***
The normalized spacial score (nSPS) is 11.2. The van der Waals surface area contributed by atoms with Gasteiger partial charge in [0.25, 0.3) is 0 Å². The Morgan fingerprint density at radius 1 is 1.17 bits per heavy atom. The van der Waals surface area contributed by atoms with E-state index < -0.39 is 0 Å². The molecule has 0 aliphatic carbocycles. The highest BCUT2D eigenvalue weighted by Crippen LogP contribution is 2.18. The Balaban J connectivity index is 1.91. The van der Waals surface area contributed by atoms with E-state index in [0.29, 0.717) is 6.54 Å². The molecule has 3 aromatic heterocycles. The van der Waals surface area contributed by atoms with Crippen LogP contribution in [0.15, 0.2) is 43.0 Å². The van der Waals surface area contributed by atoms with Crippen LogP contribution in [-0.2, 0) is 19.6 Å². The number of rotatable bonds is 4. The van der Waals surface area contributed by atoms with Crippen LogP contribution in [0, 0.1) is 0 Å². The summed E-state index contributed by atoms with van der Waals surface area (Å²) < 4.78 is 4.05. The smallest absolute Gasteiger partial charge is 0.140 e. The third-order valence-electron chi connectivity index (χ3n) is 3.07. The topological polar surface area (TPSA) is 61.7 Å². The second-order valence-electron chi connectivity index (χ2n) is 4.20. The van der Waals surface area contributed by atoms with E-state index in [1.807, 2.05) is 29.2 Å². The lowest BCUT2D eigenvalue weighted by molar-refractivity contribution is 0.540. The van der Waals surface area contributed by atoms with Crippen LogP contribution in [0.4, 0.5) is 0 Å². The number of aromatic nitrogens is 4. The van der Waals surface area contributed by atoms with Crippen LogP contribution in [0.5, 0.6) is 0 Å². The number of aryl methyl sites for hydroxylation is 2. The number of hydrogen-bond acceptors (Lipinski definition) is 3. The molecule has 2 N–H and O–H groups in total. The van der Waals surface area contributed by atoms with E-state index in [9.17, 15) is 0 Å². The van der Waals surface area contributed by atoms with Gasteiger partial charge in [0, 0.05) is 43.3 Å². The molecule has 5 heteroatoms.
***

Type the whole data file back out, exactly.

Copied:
The normalized spacial score (nSPS) is 11.2. The van der Waals surface area contributed by atoms with Gasteiger partial charge in [0.25, 0.3) is 0 Å². The Morgan fingerprint density at radius 1 is 1.17 bits per heavy atom. The van der Waals surface area contributed by atoms with E-state index < -0.39 is 0 Å². The molecule has 0 aliphatic carbocycles. The highest BCUT2D eigenvalue weighted by Crippen LogP contribution is 2.18. The Balaban J connectivity index is 1.91. The van der Waals surface area contributed by atoms with E-state index in [0.29, 0.717) is 6.54 Å². The molecule has 3 aromatic heterocycles. The van der Waals surface area contributed by atoms with Crippen LogP contribution in [0.15, 0.2) is 43.0 Å². The van der Waals surface area contributed by atoms with Crippen LogP contribution in [-0.2, 0) is 19.6 Å². The number of rotatable bonds is 4. The van der Waals surface area contributed by atoms with Crippen LogP contribution in [0, 0.1) is 0 Å². The summed E-state index contributed by atoms with van der Waals surface area (Å²) < 4.78 is 4.05. The smallest absolute Gasteiger partial charge is 0.140 e. The third-order valence-electron chi connectivity index (χ3n) is 3.07. The topological polar surface area (TPSA) is 61.7 Å². The second-order valence-electron chi connectivity index (χ2n) is 4.20. The van der Waals surface area contributed by atoms with E-state index in [1.807, 2.05) is 29.2 Å². The lowest BCUT2D eigenvalue weighted by molar-refractivity contribution is 0.540. The van der Waals surface area contributed by atoms with Crippen LogP contribution in [0.4, 0.5) is 0 Å². The number of aromatic nitrogens is 4. The van der Waals surface area contributed by atoms with Crippen LogP contribution in [0.5, 0.6) is 0 Å². The number of aryl methyl sites for hydroxylation is 2. The number of hydrogen-bond acceptors (Lipinski definition) is 3. The molecule has 2 N–H and O–H groups in total. The van der Waals surface area contributed by atoms with E-state index in [9.17, 15) is 0 Å². The van der Waals surface area contributed by atoms with Gasteiger partial charge in [0, 0.05) is 43.3 Å². The molecule has 5 heteroatoms.